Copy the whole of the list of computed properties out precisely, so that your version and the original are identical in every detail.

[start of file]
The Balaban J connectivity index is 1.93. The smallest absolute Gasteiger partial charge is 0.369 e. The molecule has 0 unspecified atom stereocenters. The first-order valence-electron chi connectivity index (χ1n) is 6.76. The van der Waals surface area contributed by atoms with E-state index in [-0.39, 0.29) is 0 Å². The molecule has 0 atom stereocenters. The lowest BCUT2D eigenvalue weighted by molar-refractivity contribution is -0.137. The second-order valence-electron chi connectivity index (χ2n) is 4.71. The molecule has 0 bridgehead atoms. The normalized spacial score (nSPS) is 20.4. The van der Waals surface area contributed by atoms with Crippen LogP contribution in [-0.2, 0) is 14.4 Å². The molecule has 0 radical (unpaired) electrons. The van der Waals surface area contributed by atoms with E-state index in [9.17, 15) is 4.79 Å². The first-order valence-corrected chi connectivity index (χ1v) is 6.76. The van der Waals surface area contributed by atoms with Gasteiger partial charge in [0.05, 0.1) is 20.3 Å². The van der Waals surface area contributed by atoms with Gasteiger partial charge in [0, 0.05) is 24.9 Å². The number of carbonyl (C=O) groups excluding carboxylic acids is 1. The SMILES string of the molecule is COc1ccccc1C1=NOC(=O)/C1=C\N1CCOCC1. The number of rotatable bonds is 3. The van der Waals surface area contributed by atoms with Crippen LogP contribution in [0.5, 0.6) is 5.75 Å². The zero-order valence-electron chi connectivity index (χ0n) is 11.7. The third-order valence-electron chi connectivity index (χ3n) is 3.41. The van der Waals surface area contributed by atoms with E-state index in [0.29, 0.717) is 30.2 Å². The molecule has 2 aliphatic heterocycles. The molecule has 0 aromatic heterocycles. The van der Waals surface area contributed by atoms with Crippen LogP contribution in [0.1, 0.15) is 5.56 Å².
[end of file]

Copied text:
The Balaban J connectivity index is 1.93. The smallest absolute Gasteiger partial charge is 0.369 e. The molecule has 0 unspecified atom stereocenters. The first-order valence-electron chi connectivity index (χ1n) is 6.76. The van der Waals surface area contributed by atoms with E-state index in [-0.39, 0.29) is 0 Å². The molecule has 0 atom stereocenters. The lowest BCUT2D eigenvalue weighted by molar-refractivity contribution is -0.137. The second-order valence-electron chi connectivity index (χ2n) is 4.71. The molecule has 0 bridgehead atoms. The normalized spacial score (nSPS) is 20.4. The van der Waals surface area contributed by atoms with Crippen LogP contribution in [-0.2, 0) is 14.4 Å². The molecule has 0 radical (unpaired) electrons. The van der Waals surface area contributed by atoms with E-state index in [9.17, 15) is 4.79 Å². The first-order valence-corrected chi connectivity index (χ1v) is 6.76. The van der Waals surface area contributed by atoms with Gasteiger partial charge in [0.05, 0.1) is 20.3 Å². The van der Waals surface area contributed by atoms with Gasteiger partial charge in [0, 0.05) is 24.9 Å². The number of carbonyl (C=O) groups excluding carboxylic acids is 1. The SMILES string of the molecule is COc1ccccc1C1=NOC(=O)/C1=C\N1CCOCC1. The number of rotatable bonds is 3. The van der Waals surface area contributed by atoms with Crippen LogP contribution in [0.5, 0.6) is 5.75 Å². The zero-order valence-electron chi connectivity index (χ0n) is 11.7. The third-order valence-electron chi connectivity index (χ3n) is 3.41. The van der Waals surface area contributed by atoms with E-state index in [0.29, 0.717) is 30.2 Å². The molecule has 2 aliphatic heterocycles. The molecule has 0 aromatic heterocycles. The van der Waals surface area contributed by atoms with Crippen LogP contribution in [0.1, 0.15) is 5.56 Å².